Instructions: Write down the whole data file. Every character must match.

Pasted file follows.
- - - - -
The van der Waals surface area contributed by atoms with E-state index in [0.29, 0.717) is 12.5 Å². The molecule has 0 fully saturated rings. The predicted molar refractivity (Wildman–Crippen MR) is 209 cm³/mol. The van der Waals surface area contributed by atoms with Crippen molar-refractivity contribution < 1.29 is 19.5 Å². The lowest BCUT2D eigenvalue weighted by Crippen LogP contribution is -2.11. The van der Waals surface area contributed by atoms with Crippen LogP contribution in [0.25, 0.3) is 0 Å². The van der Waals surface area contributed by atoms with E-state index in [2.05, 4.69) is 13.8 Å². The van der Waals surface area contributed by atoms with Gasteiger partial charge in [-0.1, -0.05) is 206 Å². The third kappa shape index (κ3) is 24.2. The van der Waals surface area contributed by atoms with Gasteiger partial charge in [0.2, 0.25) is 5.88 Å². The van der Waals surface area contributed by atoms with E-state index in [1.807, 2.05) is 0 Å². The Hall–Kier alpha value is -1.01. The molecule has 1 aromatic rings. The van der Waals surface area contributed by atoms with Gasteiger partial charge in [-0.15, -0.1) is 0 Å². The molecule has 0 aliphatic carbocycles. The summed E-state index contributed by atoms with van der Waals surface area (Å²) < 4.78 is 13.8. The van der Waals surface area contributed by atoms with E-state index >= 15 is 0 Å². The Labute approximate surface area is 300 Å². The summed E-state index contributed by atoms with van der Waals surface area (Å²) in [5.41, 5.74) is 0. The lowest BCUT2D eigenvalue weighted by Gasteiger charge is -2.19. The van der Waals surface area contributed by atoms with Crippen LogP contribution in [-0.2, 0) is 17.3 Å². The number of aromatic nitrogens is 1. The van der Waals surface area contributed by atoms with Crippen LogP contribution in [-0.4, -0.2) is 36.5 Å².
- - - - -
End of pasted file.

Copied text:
The van der Waals surface area contributed by atoms with E-state index in [0.29, 0.717) is 12.5 Å². The molecule has 0 fully saturated rings. The predicted molar refractivity (Wildman–Crippen MR) is 209 cm³/mol. The van der Waals surface area contributed by atoms with Crippen molar-refractivity contribution < 1.29 is 19.5 Å². The lowest BCUT2D eigenvalue weighted by Crippen LogP contribution is -2.11. The van der Waals surface area contributed by atoms with Crippen LogP contribution in [0.25, 0.3) is 0 Å². The van der Waals surface area contributed by atoms with E-state index in [2.05, 4.69) is 13.8 Å². The van der Waals surface area contributed by atoms with Gasteiger partial charge in [-0.1, -0.05) is 206 Å². The third kappa shape index (κ3) is 24.2. The van der Waals surface area contributed by atoms with Gasteiger partial charge in [0.2, 0.25) is 5.88 Å². The van der Waals surface area contributed by atoms with E-state index in [1.807, 2.05) is 0 Å². The Hall–Kier alpha value is -1.01. The molecule has 1 aromatic rings. The van der Waals surface area contributed by atoms with Gasteiger partial charge in [-0.15, -0.1) is 0 Å². The molecule has 0 aliphatic carbocycles. The summed E-state index contributed by atoms with van der Waals surface area (Å²) < 4.78 is 13.8. The van der Waals surface area contributed by atoms with E-state index >= 15 is 0 Å². The Labute approximate surface area is 300 Å². The summed E-state index contributed by atoms with van der Waals surface area (Å²) in [5.41, 5.74) is 0. The lowest BCUT2D eigenvalue weighted by Gasteiger charge is -2.19. The van der Waals surface area contributed by atoms with Crippen LogP contribution in [-0.2, 0) is 17.3 Å². The number of aromatic nitrogens is 1. The van der Waals surface area contributed by atoms with Crippen LogP contribution in [-0.4, -0.2) is 36.5 Å².